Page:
The city St. Augustine has the claim as the oldest city in the US, with its founding back in September of 1565. Most title searches in Florida don’t go that far back. But how far back do title searches in Florida go?
The truth is that each title search goes back as far as is needed to identify the ‘root’ deed and each transfer of the property after that. A proper search identifies the owner as it moved from grantee to grantee, ending in the present ownership. In Miami-Dade, this typically goes back 50+ years And takes anywhere from 10 to 14 days to complete.
The time to complete the title search depends on a variety of factors, but in general the older the home, the longer it takes. If there is a lengthy number of transactions – say, multiple home equity loans had been made against the property, and if there were any property line disputes – it can take longer to make sure that the title is clear.
What happens if issues surface during the title search?
While no one wants issues to be discovered in a title search, the point of the search is to make sure nothing comes up. A few of the problems that typically come up in a title search:
- Break in the chain of title – Not uncommon, a break in the chain of title simply means that there is a missing deed in the chain – party A sells the party to party B, then party C transfers it to party D, but we can’t find a record of the transfer from B to C. This just means the title company has to do a deeper dive to find the deed connecting either B to C or B to D. Any evidence to restore the chain is the goal.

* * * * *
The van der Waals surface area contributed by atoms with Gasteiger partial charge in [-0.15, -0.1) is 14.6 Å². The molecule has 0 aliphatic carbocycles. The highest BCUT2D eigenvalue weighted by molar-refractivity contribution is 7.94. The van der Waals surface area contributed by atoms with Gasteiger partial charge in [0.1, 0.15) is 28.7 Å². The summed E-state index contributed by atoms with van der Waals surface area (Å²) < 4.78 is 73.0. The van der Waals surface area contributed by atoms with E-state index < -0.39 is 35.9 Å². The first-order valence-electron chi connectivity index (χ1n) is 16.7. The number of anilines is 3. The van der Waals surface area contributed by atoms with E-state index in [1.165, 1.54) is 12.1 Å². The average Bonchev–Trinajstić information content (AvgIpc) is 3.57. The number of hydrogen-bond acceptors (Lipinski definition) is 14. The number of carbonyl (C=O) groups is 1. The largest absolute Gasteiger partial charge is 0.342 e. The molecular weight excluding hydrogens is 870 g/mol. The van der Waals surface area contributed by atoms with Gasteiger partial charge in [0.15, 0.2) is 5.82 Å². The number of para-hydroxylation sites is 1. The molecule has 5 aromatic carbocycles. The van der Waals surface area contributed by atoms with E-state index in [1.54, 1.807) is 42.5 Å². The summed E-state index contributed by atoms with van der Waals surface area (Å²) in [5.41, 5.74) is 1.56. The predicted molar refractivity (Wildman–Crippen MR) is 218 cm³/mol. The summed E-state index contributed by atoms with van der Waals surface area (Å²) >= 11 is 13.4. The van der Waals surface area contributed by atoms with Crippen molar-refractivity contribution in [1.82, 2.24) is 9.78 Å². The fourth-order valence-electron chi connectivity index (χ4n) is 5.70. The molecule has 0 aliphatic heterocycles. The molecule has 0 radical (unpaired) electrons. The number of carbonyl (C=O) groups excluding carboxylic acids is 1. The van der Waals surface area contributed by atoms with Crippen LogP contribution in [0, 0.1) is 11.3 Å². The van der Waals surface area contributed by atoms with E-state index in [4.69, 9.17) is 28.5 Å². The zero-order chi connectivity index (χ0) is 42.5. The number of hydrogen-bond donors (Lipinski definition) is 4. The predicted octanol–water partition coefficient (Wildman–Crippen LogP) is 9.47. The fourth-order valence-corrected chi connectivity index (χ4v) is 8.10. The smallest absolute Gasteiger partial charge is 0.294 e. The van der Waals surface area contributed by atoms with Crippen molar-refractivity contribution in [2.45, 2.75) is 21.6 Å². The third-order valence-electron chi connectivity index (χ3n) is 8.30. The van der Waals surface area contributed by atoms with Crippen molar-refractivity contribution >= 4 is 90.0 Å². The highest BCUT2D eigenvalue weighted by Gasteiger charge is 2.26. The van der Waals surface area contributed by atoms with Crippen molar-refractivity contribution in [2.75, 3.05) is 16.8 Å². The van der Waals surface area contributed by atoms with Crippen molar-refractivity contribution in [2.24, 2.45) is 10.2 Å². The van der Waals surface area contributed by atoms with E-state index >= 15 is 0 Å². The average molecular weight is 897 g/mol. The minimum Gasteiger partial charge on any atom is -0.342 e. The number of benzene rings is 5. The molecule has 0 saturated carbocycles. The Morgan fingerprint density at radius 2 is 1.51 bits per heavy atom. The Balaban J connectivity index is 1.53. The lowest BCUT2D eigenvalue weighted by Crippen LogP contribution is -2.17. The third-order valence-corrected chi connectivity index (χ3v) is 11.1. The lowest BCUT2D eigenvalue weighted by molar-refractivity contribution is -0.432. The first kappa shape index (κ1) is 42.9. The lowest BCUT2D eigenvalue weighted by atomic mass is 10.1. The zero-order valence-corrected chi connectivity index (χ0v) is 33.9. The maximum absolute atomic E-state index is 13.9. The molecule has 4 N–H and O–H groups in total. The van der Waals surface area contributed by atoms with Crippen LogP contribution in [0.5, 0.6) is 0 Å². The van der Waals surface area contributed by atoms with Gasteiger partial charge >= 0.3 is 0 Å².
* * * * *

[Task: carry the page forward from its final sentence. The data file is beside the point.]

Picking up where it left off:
- Liens on the property – Another issue that is relatively common is discovering liens on the property. Of late this happens regularly when purchasing a foreclosed home, but it can occur if there was a contractor disputing their pay as well. If the liens aren’t cleared you aren’t getting a clean title but would be inheriting the debt with the property. Not a major problem, just one that needs to be resolved.
- Public records errors – When there are tens of thousands of homes sold each year, there are bound to be clerical errors at the County level. Often it is just a simple misfiling, but the fact is incomplete documentation somewhere down the line in the history of your title can create a major headache if not fixed.
- Unknown heirs – If a home was bought after someone was deceased, heirs can show up and contest the title of the home. Heirs can come out of the shadows after the purchase of a home and cause all sorts of issues with ownership.
If any of these issues (or other more rare ones) arise, the homebuyer has a few options (of course, depending on the purchase contract):
- Ask the seller to resolve the issue before close
- Adjust the offering price to account for the changes
- Walk away from the deal entirely
The goal of your title company should be to ensure the seller is legally able to sell you the property and help get any issues resolved. If you are looking for guidance on this process, feel free to reach out.
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